The Nagoya-Kuala Lumpur Protocol [ 1 ] is an additional text to the Cartagena Protocol on Biosafety. It complements the latter with regard to liability and compensation for damage caused by living modified organisms (LMOs) at the international level.
The text was adopted in 2010 and will enter into force after the fortieth ratification. In June 2013 (last update date of the site), the text was signed by 54 States and ratified by 14 States [ 2 ] .
The objective of the text is “on the one hand to prevent damage, on the other to establish confidence in the development and application of modern biotechnology” .
Above all, the text of the protocol offers a general framework on liability and redress. Whether it concerns measures to be taken in the event of damage, financial security or a liability mechanism, the protocol invites States Parties to provide for all of these provisions in their domestic law. Article 6 of the protocol also provides for exceptional measures, in which liability and reparation would not apply: fortuitous event or force majeure, armed conflict or civil unrest, measures for which States may“provide in their domestic law for such other exemptions or mitigation measures as they deem appropriate” .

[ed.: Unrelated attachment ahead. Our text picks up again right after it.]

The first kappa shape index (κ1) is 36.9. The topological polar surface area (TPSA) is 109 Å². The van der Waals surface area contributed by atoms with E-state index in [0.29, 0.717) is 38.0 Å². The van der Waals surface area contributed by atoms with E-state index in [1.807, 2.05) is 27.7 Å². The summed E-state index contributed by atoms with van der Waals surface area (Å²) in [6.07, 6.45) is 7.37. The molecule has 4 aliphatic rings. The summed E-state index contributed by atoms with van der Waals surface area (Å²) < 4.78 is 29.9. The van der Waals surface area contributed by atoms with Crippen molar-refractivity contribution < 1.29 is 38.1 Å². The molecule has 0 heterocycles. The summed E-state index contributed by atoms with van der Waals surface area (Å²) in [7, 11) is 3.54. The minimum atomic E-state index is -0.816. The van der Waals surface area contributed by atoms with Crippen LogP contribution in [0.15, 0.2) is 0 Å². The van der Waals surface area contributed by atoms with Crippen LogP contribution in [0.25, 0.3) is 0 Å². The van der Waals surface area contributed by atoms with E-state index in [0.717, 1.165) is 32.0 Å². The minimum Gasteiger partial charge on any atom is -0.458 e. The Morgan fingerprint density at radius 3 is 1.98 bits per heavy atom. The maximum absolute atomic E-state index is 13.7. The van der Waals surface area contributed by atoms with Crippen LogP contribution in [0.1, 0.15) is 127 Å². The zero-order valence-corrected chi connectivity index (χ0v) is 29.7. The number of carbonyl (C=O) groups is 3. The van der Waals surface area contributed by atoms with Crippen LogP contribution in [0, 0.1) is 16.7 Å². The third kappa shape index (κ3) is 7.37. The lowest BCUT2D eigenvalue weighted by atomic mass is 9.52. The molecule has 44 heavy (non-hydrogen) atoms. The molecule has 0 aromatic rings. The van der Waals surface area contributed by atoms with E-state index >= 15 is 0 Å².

Like many international texts, this protocol has the merit of existing... but not sure that it will revolutionize much, unless it is implemented ambitiously by the States Parties.